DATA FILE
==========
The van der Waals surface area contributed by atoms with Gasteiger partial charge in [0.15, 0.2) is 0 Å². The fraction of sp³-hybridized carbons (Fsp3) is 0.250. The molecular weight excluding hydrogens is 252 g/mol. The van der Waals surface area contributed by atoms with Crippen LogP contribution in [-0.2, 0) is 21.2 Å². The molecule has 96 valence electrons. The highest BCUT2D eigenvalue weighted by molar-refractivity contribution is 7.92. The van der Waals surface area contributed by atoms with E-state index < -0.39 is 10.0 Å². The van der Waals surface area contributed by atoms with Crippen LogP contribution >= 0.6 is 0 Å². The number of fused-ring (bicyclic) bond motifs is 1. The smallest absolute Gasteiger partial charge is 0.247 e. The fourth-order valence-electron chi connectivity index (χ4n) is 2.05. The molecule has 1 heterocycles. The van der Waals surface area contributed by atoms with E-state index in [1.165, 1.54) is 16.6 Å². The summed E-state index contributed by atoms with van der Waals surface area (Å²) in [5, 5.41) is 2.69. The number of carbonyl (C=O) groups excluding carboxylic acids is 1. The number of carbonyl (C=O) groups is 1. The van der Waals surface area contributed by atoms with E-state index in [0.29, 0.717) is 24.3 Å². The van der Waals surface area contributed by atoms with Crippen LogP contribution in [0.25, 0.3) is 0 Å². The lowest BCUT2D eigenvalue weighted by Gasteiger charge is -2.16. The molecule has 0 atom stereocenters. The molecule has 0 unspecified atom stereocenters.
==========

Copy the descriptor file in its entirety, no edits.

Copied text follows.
The van der Waals surface area contributed by atoms with Gasteiger partial charge in [0.15, 0.2) is 0 Å². The fraction of sp³-hybridized carbons (Fsp3) is 0.250. The molecular weight excluding hydrogens is 252 g/mol. The van der Waals surface area contributed by atoms with Crippen LogP contribution in [-0.2, 0) is 21.2 Å². The molecule has 96 valence electrons. The highest BCUT2D eigenvalue weighted by molar-refractivity contribution is 7.92. The van der Waals surface area contributed by atoms with E-state index < -0.39 is 10.0 Å². The van der Waals surface area contributed by atoms with Crippen LogP contribution >= 0.6 is 0 Å². The number of fused-ring (bicyclic) bond motifs is 1. The smallest absolute Gasteiger partial charge is 0.247 e. The fourth-order valence-electron chi connectivity index (χ4n) is 2.05. The molecule has 1 heterocycles. The van der Waals surface area contributed by atoms with E-state index in [1.165, 1.54) is 16.6 Å². The summed E-state index contributed by atoms with van der Waals surface area (Å²) in [5, 5.41) is 2.69. The number of carbonyl (C=O) groups excluding carboxylic acids is 1. The number of carbonyl (C=O) groups is 1. The van der Waals surface area contributed by atoms with E-state index in [0.29, 0.717) is 24.3 Å². The van der Waals surface area contributed by atoms with Crippen LogP contribution in [0.25, 0.3) is 0 Å². The lowest BCUT2D eigenvalue weighted by Gasteiger charge is -2.16. The molecule has 0 atom stereocenters. The molecule has 0 unspecified atom stereocenters.